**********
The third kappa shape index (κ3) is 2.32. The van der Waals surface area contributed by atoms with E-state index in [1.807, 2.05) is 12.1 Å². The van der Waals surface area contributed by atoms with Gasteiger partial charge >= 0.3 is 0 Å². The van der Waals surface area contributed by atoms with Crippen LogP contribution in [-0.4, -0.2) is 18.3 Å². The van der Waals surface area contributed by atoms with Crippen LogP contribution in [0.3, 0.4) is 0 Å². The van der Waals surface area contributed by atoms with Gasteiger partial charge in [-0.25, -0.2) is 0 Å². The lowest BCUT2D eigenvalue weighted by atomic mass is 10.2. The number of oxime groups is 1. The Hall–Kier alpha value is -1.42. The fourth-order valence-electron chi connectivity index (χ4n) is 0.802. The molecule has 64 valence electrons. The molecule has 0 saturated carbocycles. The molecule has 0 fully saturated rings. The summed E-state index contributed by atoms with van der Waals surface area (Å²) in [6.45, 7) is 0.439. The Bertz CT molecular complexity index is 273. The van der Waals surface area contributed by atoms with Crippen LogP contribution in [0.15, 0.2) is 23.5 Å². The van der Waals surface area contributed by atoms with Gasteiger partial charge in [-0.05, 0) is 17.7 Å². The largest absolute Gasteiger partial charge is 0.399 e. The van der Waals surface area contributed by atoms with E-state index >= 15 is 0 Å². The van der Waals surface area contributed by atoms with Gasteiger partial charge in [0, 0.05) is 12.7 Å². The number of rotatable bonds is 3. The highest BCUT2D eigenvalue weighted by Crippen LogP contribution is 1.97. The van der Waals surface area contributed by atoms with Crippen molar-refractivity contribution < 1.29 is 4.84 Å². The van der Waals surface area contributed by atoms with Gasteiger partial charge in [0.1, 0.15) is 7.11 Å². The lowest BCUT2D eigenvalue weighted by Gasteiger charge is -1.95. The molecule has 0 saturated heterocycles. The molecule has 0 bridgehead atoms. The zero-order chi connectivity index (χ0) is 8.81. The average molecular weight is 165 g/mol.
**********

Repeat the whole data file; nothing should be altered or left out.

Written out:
The third kappa shape index (κ3) is 2.32. The van der Waals surface area contributed by atoms with E-state index in [1.807, 2.05) is 12.1 Å². The van der Waals surface area contributed by atoms with Gasteiger partial charge >= 0.3 is 0 Å². The van der Waals surface area contributed by atoms with Crippen LogP contribution in [-0.4, -0.2) is 18.3 Å². The van der Waals surface area contributed by atoms with Crippen LogP contribution in [0.3, 0.4) is 0 Å². The van der Waals surface area contributed by atoms with Gasteiger partial charge in [-0.25, -0.2) is 0 Å². The lowest BCUT2D eigenvalue weighted by atomic mass is 10.2. The number of oxime groups is 1. The Hall–Kier alpha value is -1.42. The fourth-order valence-electron chi connectivity index (χ4n) is 0.802. The molecule has 64 valence electrons. The molecule has 0 saturated carbocycles. The molecule has 0 fully saturated rings. The summed E-state index contributed by atoms with van der Waals surface area (Å²) in [6.45, 7) is 0.439. The Bertz CT molecular complexity index is 273. The van der Waals surface area contributed by atoms with Crippen LogP contribution in [0.15, 0.2) is 23.5 Å². The van der Waals surface area contributed by atoms with Gasteiger partial charge in [-0.05, 0) is 17.7 Å². The largest absolute Gasteiger partial charge is 0.399 e. The van der Waals surface area contributed by atoms with E-state index >= 15 is 0 Å². The van der Waals surface area contributed by atoms with Gasteiger partial charge in [0, 0.05) is 12.7 Å². The number of rotatable bonds is 3. The highest BCUT2D eigenvalue weighted by Crippen LogP contribution is 1.97. The van der Waals surface area contributed by atoms with Crippen molar-refractivity contribution < 1.29 is 4.84 Å². The van der Waals surface area contributed by atoms with Gasteiger partial charge in [0.1, 0.15) is 7.11 Å². The lowest BCUT2D eigenvalue weighted by Gasteiger charge is -1.95. The molecule has 0 saturated heterocycles. The molecule has 0 bridgehead atoms. The zero-order chi connectivity index (χ0) is 8.81. The average molecular weight is 165 g/mol.